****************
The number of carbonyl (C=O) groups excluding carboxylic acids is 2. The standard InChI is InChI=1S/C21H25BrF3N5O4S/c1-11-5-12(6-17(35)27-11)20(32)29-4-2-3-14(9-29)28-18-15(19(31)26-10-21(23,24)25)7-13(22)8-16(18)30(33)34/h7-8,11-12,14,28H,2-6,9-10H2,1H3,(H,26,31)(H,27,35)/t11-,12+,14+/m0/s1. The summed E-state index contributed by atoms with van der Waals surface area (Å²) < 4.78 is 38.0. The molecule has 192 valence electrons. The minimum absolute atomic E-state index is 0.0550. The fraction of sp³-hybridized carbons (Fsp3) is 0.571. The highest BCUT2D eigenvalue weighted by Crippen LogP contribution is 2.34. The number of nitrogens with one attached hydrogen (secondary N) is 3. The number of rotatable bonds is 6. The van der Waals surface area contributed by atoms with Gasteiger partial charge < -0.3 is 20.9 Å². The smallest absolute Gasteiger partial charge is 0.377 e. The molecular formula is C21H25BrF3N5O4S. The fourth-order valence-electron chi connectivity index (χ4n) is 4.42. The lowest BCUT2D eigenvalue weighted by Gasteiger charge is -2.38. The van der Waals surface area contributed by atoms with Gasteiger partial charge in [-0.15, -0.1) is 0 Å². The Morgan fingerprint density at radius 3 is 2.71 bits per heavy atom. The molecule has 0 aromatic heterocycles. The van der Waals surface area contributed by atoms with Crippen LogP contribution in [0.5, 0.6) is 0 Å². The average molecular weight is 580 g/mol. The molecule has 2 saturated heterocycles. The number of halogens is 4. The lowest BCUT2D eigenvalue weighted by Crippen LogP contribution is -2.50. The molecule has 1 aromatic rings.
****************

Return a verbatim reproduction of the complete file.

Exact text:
The number of carbonyl (C=O) groups excluding carboxylic acids is 2. The standard InChI is InChI=1S/C21H25BrF3N5O4S/c1-11-5-12(6-17(35)27-11)20(32)29-4-2-3-14(9-29)28-18-15(19(31)26-10-21(23,24)25)7-13(22)8-16(18)30(33)34/h7-8,11-12,14,28H,2-6,9-10H2,1H3,(H,26,31)(H,27,35)/t11-,12+,14+/m0/s1. The summed E-state index contributed by atoms with van der Waals surface area (Å²) < 4.78 is 38.0. The molecule has 192 valence electrons. The minimum absolute atomic E-state index is 0.0550. The fraction of sp³-hybridized carbons (Fsp3) is 0.571. The highest BCUT2D eigenvalue weighted by Crippen LogP contribution is 2.34. The number of nitrogens with one attached hydrogen (secondary N) is 3. The number of rotatable bonds is 6. The van der Waals surface area contributed by atoms with Gasteiger partial charge < -0.3 is 20.9 Å². The smallest absolute Gasteiger partial charge is 0.377 e. The molecular formula is C21H25BrF3N5O4S. The fourth-order valence-electron chi connectivity index (χ4n) is 4.42. The lowest BCUT2D eigenvalue weighted by Gasteiger charge is -2.38. The van der Waals surface area contributed by atoms with Gasteiger partial charge in [-0.15, -0.1) is 0 Å². The Morgan fingerprint density at radius 3 is 2.71 bits per heavy atom. The molecule has 0 aromatic heterocycles. The van der Waals surface area contributed by atoms with Crippen LogP contribution in [0.5, 0.6) is 0 Å². The average molecular weight is 580 g/mol. The molecule has 2 saturated heterocycles. The number of halogens is 4. The lowest BCUT2D eigenvalue weighted by Crippen LogP contribution is -2.50. The molecule has 1 aromatic rings.